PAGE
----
By the time of her death in 1997, Mother Teresa was internationally famous. Her white sari with a blue border, enclosing a deeply lined face often smiling, was widely familiar, and her mission among ‘the poorest of the poor’, in Calcutta and elsewhere, was celebrated by popes and presidents alike, as well as by vast numbers of ordinary people.
From the late 1940s, when she set about founding her Order, the Missionaries of Charity, Mother Teresa attracted popular interest in India and surrounding countries.
But it was only in 1968 that she was catapulted to world prominence by a TV interview conducted by the British journalist Malcolm Muggeridge, followed by a special TV program he made in Calcutta called Something Beautiful for God.
Muggeridge was by then a world-renowned author and TV personality. He had been a newspaper correspondent and columnist in various countries – including Australia for several months in 1958 – and had achieved international fame for his interviews and documentaries.
Yet he was in some ways an unlikely choice for interviewing Mother Teresa. He was well-known as a religious sceptic, possessed of a corrosive wit and a penchant for mocking cherished beliefs and institutions.
In 1955, he provoked outrage when he described the British monarchy as a ‘Royal Soap Opera’. A year later, in Australia, he ruffled feathers with his criticism of the British Commonwealth and his description of Australia as a ‘second-hand’ country, which had not managed to shake off its anachronistic loyalty to England but was now being absorbed by the facile conformities of mass American culture.
At the same time, he had a long history of interest in spiritual matters and moral concerns, even if these were disguised by a cynical, and at times caustic, public persona.
A series of journalistic opportunities occurred in his life that highlighted and advanced his experience of life as a spiritual journey. In the 1920s, soon after he graduated from Cambridge University, he taught at a Christian college in India – a country, as his biographer Gregory Wolfe has noted, that “would haunt his imagination for the rest of his life”.
In the early 1930s, he went to Russia as a newspaper correspondent, at the height of Stalin’s reign of terror. He had previously flirted with Communism and nourished the hope of a socialist paradise in Russia, but his exposure to the barbarities of the Soviet regime shattered these illusions.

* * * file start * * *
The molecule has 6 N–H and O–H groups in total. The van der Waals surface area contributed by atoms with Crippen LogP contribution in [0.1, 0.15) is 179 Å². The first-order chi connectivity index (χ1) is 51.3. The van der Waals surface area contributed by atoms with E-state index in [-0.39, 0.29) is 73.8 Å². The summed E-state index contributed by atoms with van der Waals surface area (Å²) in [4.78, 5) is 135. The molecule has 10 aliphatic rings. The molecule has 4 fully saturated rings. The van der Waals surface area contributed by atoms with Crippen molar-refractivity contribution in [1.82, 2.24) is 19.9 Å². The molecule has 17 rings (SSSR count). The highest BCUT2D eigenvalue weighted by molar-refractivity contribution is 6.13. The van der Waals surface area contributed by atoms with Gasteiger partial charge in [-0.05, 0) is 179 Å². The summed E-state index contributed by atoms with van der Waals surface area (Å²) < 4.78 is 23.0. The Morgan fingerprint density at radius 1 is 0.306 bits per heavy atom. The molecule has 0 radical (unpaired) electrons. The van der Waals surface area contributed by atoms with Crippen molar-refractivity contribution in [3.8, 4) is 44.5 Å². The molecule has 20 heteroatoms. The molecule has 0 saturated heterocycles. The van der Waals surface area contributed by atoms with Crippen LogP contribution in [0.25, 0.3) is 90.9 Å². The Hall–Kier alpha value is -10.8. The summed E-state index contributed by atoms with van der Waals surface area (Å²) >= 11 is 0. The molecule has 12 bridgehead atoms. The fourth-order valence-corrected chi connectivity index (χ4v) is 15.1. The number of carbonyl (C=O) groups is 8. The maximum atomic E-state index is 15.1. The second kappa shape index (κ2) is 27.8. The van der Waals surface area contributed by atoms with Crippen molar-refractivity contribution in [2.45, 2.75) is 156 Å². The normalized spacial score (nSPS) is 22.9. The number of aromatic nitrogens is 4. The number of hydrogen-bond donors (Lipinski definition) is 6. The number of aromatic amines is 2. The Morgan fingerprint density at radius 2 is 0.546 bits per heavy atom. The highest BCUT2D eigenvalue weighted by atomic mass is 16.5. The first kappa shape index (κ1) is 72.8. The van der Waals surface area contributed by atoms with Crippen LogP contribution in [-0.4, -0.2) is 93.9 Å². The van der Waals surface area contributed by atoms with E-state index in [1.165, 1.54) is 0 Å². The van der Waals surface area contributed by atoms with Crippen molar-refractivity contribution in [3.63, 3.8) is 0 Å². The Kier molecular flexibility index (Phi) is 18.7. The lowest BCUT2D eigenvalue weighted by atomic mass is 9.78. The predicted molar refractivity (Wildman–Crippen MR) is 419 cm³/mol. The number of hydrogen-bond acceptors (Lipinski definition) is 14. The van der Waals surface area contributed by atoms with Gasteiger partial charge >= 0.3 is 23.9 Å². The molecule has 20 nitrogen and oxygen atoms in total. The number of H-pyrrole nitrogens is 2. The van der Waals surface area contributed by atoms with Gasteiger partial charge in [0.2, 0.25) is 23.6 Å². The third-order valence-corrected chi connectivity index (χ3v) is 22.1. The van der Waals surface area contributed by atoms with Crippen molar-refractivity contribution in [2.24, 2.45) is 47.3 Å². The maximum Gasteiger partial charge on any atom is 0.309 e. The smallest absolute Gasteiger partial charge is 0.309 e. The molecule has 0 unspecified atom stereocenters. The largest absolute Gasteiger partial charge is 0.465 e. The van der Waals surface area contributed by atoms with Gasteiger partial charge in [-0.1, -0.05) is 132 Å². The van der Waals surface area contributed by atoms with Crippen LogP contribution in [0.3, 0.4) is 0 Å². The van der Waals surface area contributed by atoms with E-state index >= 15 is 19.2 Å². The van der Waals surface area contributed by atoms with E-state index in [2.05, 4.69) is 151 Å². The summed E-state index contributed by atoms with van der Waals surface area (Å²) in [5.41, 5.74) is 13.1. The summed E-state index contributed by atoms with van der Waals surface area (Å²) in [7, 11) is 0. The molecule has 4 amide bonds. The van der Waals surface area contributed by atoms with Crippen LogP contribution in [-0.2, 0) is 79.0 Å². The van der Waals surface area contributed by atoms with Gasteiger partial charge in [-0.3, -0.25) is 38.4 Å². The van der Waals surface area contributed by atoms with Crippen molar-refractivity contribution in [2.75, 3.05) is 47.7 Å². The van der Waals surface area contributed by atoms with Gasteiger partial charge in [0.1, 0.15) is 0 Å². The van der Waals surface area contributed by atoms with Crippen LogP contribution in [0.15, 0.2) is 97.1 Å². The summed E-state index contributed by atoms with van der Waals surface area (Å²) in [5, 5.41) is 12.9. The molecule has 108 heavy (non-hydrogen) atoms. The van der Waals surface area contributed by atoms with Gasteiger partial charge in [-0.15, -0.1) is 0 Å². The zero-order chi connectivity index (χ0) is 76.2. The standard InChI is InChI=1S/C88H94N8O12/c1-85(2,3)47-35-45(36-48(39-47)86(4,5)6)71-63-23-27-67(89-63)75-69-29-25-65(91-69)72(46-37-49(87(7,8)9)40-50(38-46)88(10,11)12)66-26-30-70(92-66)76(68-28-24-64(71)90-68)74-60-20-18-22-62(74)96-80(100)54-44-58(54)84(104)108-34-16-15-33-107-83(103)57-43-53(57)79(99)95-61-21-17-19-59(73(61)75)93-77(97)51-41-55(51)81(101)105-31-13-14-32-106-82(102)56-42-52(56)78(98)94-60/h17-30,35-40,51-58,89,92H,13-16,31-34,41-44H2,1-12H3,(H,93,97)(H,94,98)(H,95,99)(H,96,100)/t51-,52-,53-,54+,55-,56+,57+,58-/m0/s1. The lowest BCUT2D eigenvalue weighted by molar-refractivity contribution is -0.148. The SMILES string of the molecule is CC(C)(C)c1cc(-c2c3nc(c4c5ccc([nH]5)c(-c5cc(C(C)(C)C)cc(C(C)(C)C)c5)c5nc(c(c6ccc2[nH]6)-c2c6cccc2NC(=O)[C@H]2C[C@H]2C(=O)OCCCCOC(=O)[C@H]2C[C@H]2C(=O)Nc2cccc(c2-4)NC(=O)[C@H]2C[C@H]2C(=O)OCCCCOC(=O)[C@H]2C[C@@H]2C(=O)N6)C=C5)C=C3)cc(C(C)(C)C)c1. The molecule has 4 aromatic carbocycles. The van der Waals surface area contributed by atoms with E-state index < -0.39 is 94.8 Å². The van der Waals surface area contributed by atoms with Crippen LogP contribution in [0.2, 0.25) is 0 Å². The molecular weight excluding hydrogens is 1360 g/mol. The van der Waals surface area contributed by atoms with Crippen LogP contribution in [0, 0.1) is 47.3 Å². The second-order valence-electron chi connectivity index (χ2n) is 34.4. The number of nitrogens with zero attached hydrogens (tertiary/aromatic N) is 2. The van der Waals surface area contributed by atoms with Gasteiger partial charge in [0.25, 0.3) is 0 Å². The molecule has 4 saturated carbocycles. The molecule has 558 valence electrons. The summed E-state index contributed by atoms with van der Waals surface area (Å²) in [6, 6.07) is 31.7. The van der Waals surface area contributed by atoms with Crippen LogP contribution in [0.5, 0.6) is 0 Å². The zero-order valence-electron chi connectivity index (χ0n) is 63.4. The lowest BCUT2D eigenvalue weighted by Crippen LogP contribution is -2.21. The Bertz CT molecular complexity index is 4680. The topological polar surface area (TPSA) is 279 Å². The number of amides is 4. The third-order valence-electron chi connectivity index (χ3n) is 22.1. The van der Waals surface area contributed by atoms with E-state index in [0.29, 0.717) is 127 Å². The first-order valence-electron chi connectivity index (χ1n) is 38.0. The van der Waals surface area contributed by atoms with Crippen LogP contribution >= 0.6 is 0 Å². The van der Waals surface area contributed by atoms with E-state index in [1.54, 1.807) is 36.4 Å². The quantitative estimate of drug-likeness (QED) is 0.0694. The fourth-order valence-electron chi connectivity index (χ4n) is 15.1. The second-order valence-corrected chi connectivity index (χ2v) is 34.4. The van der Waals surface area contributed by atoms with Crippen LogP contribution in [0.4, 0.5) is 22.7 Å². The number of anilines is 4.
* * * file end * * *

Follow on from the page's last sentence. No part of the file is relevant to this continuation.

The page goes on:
His compassion was aroused by the widespread suffering of the people, particularly in Ukraine where millions perished as a result of Stalin’s forced collectivisation of agriculture.
Muggeridge was one of the first Western journalists to report honestly on the famine, and he was later awarded the Ukrainian Order of Freedom.
But his time in Russia was also spiritually decisive. He found himself in the midst of a deeply religious culture, and his visit to a church in Kiev one Sunday morning was the occasion of an almost mystical experience, when the spectacle of people turning to God in their afflictions brought home to him most powerfully the truth of the Easter proclamation, ‘Christ is Risen.’
A year later, Muggeridge returned to India to serve on a newspaper in Calcutta – an early exposure to the city that, several decades later, acquired new significance in his life as the setting for Mother Teresa’s missionary work.
I have a personal memory of Muggeridge speaking about Mother Teresa, when I attended a conference in 1978 in San Francisco on the 10th anniversary of Pope Paul VI’s encyclical, Humanae Vitae.
Both he and Mother Teresa were expected to speak but, in the event, Mother Teresa fell ill and only Muggeridge was present. In his opening remarks, he paid a moving tribute to her.
He extolled the Church’s opposition to contraception as being teaching of the most profound and prophetic kind. He believed that reaffirming a belief in human dignity at the very source of life was truly consistent with Mother Teresa’s care for those in later life – exemplified in her love for the derelict and the dying in the slums of Calcutta and elsewhere.